Is McDowell about a person or a book?

Use this forum to discuss the October Book of the Month "McDowell" by William H. Coles.
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Is McDowell about a person or a book?

Post by jgraney8 » 10 Oct 2018, 18:45

While the first part of the book gives us McDowell the flawed human, the last half seems as much about the book he is writing, his memoir, as it is about him. Why is there so much space given to the book? Is it to keep Sophie in the story?
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Post by Kibetious » 11 Oct 2018, 04:16

I have not gotten the whole statement well but I guess it is mostly about Hiram, which therefore does not make it much about the book. I will be able to give my conclusive comment once I'm done reading the whole book.
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Post by Charlyt » 13 Oct 2018, 07:51

I think the book is about Hiram as a person, and how his life is connected to those around him. The memoir was significant in the story because writing it was how Hiram reflected on his life. I also think it gives the readers an insight on how his mind works and how he justifies himself as being a victim.

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Post by Cotwani » 13 Oct 2018, 15:32

I too think the book is about Hiram the person. The memoir was a way of the author ensuring Hiram critically assesses his earlier life-devoted-to-me disposition.
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Post by lesler » 14 Oct 2018, 10:11

I think it's for the reader to question whether this book is that book, with the addition of the writing about the book. It's confusing but interesting.

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Post by P Reefer » 14 Oct 2018, 22:26

Mc Dowell for the first portion appears to be focused on the charismatic persona. However more than simply a person the narrative appears to be dealing with a personality type,

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Post by jgraney8 » 14 Oct 2018, 23:01

Charlyt wrote:
13 Oct 2018, 07:51
I think the book is about Hiram as a person, and how his life is connected to those around him. The memoir was significant in the story because writing it was how Hiram reflected on his life. I also think it gives the readers an insight on how his mind works and how he justifies himself as being a victim.
But we never get to see the memoir. It is this mysterious changing object that supposedly reflects the changes in Hiram's thinking. Yet, it is referred to and even published after editing. So it takes on importance, but it is still mysterious at the end of the novel.
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Post by jgraney8 » 14 Oct 2018, 23:05

Bookmermaid wrote:
14 Oct 2018, 22:26
Mc Dowell for the first portion appears to be focused on the charismatic persona. However more than simply a person the narrative appears to be dealing with a personality type,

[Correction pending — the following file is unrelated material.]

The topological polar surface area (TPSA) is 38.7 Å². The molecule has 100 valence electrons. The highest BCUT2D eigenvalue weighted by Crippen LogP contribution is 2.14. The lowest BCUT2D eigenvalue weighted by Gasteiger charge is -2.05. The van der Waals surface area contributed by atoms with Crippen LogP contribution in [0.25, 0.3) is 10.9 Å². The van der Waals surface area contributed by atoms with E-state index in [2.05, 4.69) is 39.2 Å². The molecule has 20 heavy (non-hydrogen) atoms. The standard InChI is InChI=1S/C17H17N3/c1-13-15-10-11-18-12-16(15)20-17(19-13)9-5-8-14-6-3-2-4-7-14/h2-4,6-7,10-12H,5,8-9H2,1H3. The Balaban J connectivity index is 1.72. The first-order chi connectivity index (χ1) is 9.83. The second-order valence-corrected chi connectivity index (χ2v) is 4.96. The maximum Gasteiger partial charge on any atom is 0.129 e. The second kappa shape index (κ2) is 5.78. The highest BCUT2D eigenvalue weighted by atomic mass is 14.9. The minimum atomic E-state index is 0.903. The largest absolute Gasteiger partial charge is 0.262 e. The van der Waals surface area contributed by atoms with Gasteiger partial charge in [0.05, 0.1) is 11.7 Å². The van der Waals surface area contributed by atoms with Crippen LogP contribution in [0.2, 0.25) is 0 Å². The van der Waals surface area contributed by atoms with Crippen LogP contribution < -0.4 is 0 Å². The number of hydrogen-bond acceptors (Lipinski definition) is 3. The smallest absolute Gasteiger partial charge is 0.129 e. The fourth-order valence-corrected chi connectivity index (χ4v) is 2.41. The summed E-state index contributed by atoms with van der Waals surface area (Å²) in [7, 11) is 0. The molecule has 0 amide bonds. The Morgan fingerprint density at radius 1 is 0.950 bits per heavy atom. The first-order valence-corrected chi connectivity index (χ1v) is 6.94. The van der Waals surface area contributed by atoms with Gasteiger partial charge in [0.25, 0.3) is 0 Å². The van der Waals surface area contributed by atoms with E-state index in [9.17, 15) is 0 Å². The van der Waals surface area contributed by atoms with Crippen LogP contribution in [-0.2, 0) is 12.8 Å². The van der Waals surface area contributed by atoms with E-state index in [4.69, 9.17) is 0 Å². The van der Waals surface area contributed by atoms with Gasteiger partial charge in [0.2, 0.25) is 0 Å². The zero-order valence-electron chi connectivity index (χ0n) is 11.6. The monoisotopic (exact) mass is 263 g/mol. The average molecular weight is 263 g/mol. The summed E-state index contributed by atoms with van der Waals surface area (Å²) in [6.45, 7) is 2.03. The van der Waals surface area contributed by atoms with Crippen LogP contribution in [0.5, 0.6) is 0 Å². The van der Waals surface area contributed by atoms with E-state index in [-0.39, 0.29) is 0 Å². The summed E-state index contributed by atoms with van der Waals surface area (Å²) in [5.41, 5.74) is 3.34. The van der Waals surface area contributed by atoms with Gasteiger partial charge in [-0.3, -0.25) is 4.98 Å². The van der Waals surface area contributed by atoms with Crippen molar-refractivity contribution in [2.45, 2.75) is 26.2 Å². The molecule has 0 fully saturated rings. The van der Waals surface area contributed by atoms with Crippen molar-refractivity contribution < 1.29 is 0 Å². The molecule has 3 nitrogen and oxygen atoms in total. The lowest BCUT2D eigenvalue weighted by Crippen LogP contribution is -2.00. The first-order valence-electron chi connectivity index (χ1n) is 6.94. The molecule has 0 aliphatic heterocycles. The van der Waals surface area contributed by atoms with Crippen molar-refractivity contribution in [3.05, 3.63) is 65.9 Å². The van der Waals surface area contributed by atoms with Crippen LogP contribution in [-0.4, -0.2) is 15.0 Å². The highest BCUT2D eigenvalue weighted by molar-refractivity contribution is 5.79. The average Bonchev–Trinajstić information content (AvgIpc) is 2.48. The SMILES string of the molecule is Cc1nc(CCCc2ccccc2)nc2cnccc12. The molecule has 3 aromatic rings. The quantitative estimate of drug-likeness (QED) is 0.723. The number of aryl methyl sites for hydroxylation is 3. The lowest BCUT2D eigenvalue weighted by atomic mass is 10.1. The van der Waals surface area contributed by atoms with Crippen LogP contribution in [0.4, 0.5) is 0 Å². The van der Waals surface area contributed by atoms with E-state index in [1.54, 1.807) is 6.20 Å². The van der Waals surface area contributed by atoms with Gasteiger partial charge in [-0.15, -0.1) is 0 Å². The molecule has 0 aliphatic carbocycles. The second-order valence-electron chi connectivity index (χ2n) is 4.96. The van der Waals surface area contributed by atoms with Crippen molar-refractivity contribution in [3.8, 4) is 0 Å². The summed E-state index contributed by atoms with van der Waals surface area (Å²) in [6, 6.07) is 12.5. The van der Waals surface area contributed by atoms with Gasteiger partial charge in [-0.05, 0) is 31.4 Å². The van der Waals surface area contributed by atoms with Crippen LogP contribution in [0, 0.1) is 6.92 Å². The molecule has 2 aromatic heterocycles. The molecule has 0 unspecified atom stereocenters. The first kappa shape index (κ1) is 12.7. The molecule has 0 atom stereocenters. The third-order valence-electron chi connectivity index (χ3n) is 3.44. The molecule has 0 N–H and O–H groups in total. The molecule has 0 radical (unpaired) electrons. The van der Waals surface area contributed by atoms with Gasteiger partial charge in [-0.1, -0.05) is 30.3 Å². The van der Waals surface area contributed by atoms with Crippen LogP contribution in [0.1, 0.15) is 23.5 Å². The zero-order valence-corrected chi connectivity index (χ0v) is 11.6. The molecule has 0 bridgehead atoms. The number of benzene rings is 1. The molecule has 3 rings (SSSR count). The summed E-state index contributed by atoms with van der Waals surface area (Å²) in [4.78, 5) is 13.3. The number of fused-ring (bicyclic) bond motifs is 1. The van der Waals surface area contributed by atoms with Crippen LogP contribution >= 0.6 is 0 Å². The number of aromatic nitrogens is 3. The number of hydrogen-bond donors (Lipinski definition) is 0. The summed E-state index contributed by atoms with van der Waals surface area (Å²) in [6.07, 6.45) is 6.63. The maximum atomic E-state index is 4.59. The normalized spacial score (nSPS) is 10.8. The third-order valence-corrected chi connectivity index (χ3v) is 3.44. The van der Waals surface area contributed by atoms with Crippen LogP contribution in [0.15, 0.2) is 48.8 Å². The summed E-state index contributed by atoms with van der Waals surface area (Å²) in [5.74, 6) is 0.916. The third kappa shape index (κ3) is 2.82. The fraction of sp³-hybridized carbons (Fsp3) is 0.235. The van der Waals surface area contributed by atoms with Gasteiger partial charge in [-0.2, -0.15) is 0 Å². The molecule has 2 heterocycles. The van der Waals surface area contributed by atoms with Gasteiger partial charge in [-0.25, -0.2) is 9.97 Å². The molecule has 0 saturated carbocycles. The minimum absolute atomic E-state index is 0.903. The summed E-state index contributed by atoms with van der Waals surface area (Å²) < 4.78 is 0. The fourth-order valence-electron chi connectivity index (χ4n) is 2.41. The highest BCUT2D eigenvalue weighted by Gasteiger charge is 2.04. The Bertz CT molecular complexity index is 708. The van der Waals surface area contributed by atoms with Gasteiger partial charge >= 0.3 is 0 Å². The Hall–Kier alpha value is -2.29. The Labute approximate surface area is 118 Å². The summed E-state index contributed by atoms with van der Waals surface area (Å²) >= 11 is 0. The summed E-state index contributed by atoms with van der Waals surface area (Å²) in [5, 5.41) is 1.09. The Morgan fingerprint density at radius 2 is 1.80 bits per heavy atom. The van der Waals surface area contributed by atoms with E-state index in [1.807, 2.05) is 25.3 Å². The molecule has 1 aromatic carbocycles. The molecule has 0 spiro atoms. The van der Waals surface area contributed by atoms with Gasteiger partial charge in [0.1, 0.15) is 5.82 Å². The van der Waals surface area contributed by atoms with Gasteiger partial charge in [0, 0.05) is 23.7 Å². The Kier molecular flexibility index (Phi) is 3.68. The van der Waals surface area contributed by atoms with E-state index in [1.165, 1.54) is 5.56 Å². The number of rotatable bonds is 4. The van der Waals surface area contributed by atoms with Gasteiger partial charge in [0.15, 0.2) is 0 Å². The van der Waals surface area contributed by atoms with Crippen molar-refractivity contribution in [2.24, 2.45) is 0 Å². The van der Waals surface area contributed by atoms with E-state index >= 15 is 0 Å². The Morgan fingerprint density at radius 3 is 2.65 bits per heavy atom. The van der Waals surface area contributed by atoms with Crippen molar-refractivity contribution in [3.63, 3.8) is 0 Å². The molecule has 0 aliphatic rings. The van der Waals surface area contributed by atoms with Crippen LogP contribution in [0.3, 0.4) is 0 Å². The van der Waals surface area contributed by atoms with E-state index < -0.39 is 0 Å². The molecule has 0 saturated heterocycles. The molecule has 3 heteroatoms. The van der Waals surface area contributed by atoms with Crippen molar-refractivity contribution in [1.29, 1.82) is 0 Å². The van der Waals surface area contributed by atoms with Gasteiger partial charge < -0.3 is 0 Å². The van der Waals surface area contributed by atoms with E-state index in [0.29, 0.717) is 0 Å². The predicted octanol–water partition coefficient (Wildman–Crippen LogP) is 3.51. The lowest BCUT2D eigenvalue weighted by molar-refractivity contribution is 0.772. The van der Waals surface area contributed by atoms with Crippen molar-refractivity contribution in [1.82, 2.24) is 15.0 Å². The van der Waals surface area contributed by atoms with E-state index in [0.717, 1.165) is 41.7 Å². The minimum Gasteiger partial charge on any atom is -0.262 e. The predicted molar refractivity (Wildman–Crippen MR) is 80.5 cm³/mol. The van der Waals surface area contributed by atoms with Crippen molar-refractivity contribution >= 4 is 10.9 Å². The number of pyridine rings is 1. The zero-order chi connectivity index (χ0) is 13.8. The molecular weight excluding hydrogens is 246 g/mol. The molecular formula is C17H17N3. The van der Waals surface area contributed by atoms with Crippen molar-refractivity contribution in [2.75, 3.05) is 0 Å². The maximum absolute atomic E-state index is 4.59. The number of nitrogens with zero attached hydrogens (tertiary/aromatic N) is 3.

And yet much is made of the memoir in the second half of the book although its importance changes as the content of the memoir becomes more opaque as does Hiram's thinking. Still much is made of the memoir.
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Post by Charlyt » 15 Oct 2018, 08:11

jgraney8 wrote:
14 Oct 2018, 23:01
Charlyt wrote:
13 Oct 2018, 07:51
I think the book is about Hiram as a person, and how his life is connected to those around him. The memoir was significant in the story because writing it was how Hiram reflected on his life. I also think it gives the readers an insight on how his mind works and how he justifies himself as being a victim.
But we never get to see the memoir. It is this mysterious changing object that supposedly reflects the changes in Hiram's thinking. Yet, it is referred to and even published after editing. So it takes on importance, but it is still mysterious at the end of the novel.
I didn't think it was important for us to read the actual memoir. It might have been a redundant story if even a small part of it was written in the book.
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Post by Katherine Smith » 15 Oct 2018, 13:54

I think that giving space to Hiram writing his book is a way of looking back on his life. It is also about furthering delving into the person that he was and is becoming. I think that dividing the book into two sections was a smart decision on the author part to reflect this change.
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Post by Bavithra M » 16 Oct 2018, 07:54

McDowell is about a person and about the life incidents of that person.
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Post by serendipity 27 » 20 Oct 2018, 17:27

I think when McDowell is writing his memoir it's about him trying to understand himself. He doesn't really know how to interact with other people all that well, so this is his way of trying to understand humanity. It's about him as a person trying to condense his life into a book.
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Post by N_R » 21 Oct 2018, 03:57

That is really interesting that the second half of the book is a memoir. I like this idea for a crime novel.

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Post by Samisah » 21 Oct 2018, 16:49

I really didn't get your question, but I think the idea of a memoir is a statement of events as you saw them. So Hiram only wanted the world to see him from his own eyes.

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Post by Life In Books » 22 Oct 2018, 01:39

The story is centralized on the life of the protagonist Hiram Mcdowell and so has the book been titled appropriately.

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